The red fire ant was accidentally imported to Alabama 70 years ago and has been spreading throughout the deep South ever since. Colonies build 12- to 18-inch-high mounds in lawns or gardens, or they'll make nests in house or outbuilding walls. Aggressive if disturbed, fire ants advance in large numbers, grab an intruder with their jaws and inject a painful sting. Small children and adults allergic to insect venom may be in real danger.
If the problem is severe — if they've moved into your house or driven your children from the play area of your lawn — you may need professional help. An exterminator can apply some of the more virulent poisons without harming nontarget species.
Organic purists can reduce colony numbers by flushing an ant mound with liminoids — the bitter chemicals found in citrus fruit rinds. To do this, finely grind lemon and orange peels in a food processor, and heat up some orange or lemon juice. Quickly shove the small end of a large metal funnel into the mound, dump the pulp into the funnel and pour the hot juice through it several times. Renew the pulp periodically.
For do-it-yourself control of serious infestations in either house or yard, the natural insecticides pyrethrum and rotenone are available in injector-tipped applicators. Unfortunately, these are only mildly effective. We recommend that you consider nonpoisonous baits containing Hydramethylnon (Amdro) that gives the insects a fatal tummy ache. Or, try fenoxycarb (Award Brand of Logic) and avermectin (Ascend), which act as insect-growth regulators. Both take a while to work, but worker ants will take the baits down into the nest and eventually all the egg-laying queens will be killed. The effects are residual, and will even work against a new colony that tries to move into an old nest.
Chiggers are the microscopic larvae of the tiny red harvest mite, found in lawns and meadows over much of the continent. They lurk on tips of grasses to hitch a ride on any passing warm-blooded creature. They prefer rodents, dogs or deer, but will snag a passing human and migrate to anyplace clothing fits snugly — sock tops, waist bands, legs and the waist, where a baby's diaper fits snugly. A chigger's bite elicits an allergic reaction in many and will raise a large, red, itching welt that can last for days. Scratching just makes it worse. Your best offense is a strong defense.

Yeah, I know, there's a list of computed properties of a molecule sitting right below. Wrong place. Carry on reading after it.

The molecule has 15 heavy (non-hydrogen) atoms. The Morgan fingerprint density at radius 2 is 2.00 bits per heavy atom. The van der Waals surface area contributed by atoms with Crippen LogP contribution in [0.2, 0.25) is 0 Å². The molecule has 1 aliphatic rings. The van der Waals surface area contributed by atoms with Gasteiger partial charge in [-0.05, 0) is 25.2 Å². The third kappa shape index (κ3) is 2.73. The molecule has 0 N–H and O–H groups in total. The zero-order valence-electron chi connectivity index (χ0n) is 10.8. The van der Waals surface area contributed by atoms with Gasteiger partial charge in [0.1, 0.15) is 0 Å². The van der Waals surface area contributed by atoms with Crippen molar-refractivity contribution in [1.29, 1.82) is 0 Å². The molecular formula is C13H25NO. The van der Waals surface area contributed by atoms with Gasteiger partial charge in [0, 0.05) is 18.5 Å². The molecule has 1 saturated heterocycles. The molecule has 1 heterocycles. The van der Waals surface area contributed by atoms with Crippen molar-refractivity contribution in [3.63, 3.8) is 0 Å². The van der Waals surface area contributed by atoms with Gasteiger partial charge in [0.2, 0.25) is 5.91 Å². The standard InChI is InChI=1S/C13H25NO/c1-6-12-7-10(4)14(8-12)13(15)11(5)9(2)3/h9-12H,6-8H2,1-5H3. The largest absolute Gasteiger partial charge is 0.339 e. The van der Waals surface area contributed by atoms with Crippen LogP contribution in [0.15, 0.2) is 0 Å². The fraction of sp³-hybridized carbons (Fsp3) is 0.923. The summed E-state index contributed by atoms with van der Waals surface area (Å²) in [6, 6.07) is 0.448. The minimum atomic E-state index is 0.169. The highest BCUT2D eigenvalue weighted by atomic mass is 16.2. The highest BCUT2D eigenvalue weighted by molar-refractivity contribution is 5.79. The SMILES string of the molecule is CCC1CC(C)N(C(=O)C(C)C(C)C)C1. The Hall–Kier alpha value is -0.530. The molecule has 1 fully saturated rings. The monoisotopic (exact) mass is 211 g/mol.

Keep the baby in a playpen or on a blanket rather than out in the grass. An immediate warm bath will remove chiggers that haven't yet dug in.
Keep grass short and dry to discourage female mites from laying eggs. They will seek out more favorable conditions elsewhere.
Apply repellents containing DEET to socks and other tight clothing spots.
Pyrethrum — applied liberally to a freshly mowed lawn in April or early May — will control populations in limited areas.
If, despite protective measures, you still get chewed upon by chiggers, an age-appropriate antihistamine medication taken internally or a topical ointment applied liberally can help to reduce the miserable itching.
Dry Land Lawns and Ornamentals
Xeriscape Plant Guide by Denver Water (Fulcrum Publishing, 1998). A reasonably priced (under $25), fullcolor guide to water-stingy plants that are good for any temperate climate. This highly recommendable guide contains no fluff or imported exotics, but makes the most of common shrubs such as spirea, native trees such as staghorn sumac, catalpa and maples, as well as little-known natives like Arctostaphylos uva-ursi, bearberry or Kinnikinnick-Indian ceremonial tobacco — a trailing, gloss-leafed, evergreen, shade-loving groundcover that thrives in poor soil and tree shade (we've transplanted it from the wild, but never seen it so much as mentioned in other landscaping books). Fulcrum also publishes a general xeriscaping handbook and a brand-new xeriscaping color guide.
Clean Air Gardening sells a variety of hand-powered mowers and other petroleum-free lawn tools.